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So if any of you who are watching this have children, you know how challenging it can be to do a family portrait where everyone is bright and happy and bushy-tailed, looking at the camera directly and giving us a nice smile. Here is a portrait of my family and you can see that wasn't exactly the case. So that's why digital SLR cameras are awesome; just keep holding that button down until you get a bunch of shots, because then hopefully, you can just Photoshop them together. So let's take a look at these two source files. We'll take a look at the bottom layer by turning the top layer off. You can see Vivian is looking straight at the camera. I obviously was doing something correct, but the girls were, I don't know, watching a car drive by or something.
In this frame, the girls are looking awesome, looking right at daddy, going woohoo! But for those of you who are married, you can see that I'm getting the look by my wife. I've obviously done something wrong. So what we all want to do is we want to match the two layers up together and we want to do a composite. Well, before we do the composite, let's jump ahead a little bit and talk about matching the color between the two layers. You can see that the top layer has got a little bit of a warm color tone to it. If I turn the top layer off, the bottom layers are a little bit cool, not as warm.
So before we do the composite, we want to make sure that we match those tones. So I want Source 1 layer, the bottom layer, to match the tone of the top layer, and it just so happens Photoshop has a groovy little command to help us do that. I'm going to go up to the Image menu > Adjustments and choose Match Color down here at the bottom. And when you bring up the dialog box, you get to choose a source. Well, we are going to choose the document that I have opened, this document right here. And once you choose that document, you get the choice of layers as well if there are any layers in the document. In this case, we are going to choose Source 2. That's the layer that has the warm tone.
We'll go ahead and choose that. You can see already we get a little preview of what that's going to look like. I'll go ahead and click OK and now when I turned the top layer on and off, yes, you do see the subjects shifting their position a little bit, but the colors are not shifting from layers to layers. So, that's good. All right, so we got the bottom layer selected here. We are going to go get our Marquee tool, and we are going to spend hours making a very, very accurate selection. No, we are not. We are just going to make a regular plain old rectangular selection here and we want to duplicate this copy of these good pixels where she is smiling up onto their own layer.
To do that, we'll do Command+J, Ctrl+J. I want to name it as I do it though, so I'm going to do Command+Option+J or Ctrl+Alt+J and we'll name this layer Smile. Great! Now that I have got the smile up on its own layer, we are going to move it up to the top of the layer stack, and turn the Source 2 layer back on, where the girls are looking at the camera. I don't need Source 1 anymore so I'm just going to click on that and hit Delete on my keyboard, and I have got the two layers I need. It looks better already, right? Well we've got a little bit of a problem. We are going to have to mask out these edges but we also want to make sure that her head is in the correct position and the whole point of this video was actually to talk about the Difference blend mode and how it's built exactly for this type of exercise.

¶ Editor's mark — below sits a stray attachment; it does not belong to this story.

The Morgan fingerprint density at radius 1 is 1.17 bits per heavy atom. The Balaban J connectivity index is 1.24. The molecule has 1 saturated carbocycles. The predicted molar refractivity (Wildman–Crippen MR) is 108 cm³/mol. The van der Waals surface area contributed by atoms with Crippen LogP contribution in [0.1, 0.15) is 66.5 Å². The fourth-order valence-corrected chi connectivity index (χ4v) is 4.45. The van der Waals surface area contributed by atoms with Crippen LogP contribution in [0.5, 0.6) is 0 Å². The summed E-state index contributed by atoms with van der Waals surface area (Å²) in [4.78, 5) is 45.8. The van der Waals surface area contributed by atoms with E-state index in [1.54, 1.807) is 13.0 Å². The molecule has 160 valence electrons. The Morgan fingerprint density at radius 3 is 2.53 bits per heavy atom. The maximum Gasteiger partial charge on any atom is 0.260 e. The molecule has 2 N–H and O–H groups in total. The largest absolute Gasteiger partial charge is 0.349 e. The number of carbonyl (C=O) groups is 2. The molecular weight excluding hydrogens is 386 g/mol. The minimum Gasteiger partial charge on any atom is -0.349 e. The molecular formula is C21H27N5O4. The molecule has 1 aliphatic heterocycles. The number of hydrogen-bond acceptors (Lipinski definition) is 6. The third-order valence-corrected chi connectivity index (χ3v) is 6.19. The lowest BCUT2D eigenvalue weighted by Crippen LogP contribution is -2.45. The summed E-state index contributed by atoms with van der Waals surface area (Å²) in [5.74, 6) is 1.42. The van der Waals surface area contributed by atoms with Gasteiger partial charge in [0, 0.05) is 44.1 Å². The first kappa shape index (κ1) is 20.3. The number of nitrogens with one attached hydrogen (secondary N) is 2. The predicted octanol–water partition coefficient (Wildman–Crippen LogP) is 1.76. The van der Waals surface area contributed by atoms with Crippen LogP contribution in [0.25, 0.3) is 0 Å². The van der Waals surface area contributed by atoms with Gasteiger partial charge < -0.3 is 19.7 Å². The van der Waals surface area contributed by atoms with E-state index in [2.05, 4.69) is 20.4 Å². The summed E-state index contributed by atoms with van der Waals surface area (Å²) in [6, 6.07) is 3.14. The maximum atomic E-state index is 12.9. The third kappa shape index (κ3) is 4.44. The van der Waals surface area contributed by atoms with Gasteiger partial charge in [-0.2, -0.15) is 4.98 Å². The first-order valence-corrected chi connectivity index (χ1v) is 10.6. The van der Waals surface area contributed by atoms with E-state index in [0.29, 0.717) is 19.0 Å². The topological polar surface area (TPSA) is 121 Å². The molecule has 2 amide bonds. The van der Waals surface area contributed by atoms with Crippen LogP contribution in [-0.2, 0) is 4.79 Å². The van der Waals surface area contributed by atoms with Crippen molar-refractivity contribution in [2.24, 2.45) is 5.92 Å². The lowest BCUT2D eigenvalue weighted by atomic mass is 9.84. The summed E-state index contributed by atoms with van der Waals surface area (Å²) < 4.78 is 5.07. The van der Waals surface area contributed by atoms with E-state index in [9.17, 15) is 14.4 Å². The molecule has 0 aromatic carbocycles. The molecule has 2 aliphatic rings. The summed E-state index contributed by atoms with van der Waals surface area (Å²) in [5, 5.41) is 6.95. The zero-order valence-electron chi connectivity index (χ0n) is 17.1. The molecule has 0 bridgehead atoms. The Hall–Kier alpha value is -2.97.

I am going to get my Move tool, V for Move, and I'm going to change the blend mode to Difference. And what Difference does is it shows you which pixels are different between the layers that are being blended. Anything that's the same, or as same as it could be, will be as dark as possible. So now, when I change the blend mode to Difference, I can see both set of eyeballs between the two layers, which helps me line these layers up. I can just roughly use my Move tool and move them into position, and then I can use my arrow keys on the keyboard to kind of get it close or closer. And what you are looking for is the position where the majority of the pixels are as dark as possible. So I'm thinking right about there is a good call. You can see most of the face is black and the eyes are perfectly lined up in the center, at least on the left hand side. It's a little bit off on the right, but it's close enough for this particular composite.
Great! So that's usually what the Difference mode is for and you can do special effect with it you can make your image look all funky and purple and whatever. But its primary purpose is to show you differences between layers. So now that we have got them in position, I can change the blend mode back to Normal and now it's just a matter of masking out the edges here. So I'm going to add a layer mask to the Smile layer, press B for my Brush tool, paint with 100% black. So I'm going to type 0 to make sure it's 100%. I'm going to type D and X to make sure my foreground colors are set to black and white.
I have got black as my foreground color and I'm just going to go ahead and paint around the outside edge of Vivian's neck here and around the hair as well, just to get rid of those seams of the bricks. I don't want there to be any noticeable seam there. And there you have it. A pretty simple composite taking advantage of two shots, and using the Difference blend mode to help us align them. Here is before, here is after. And my wife loves this little demo. Okay, anyway there is your composite, made a lot easier with using the Difference blend mode.
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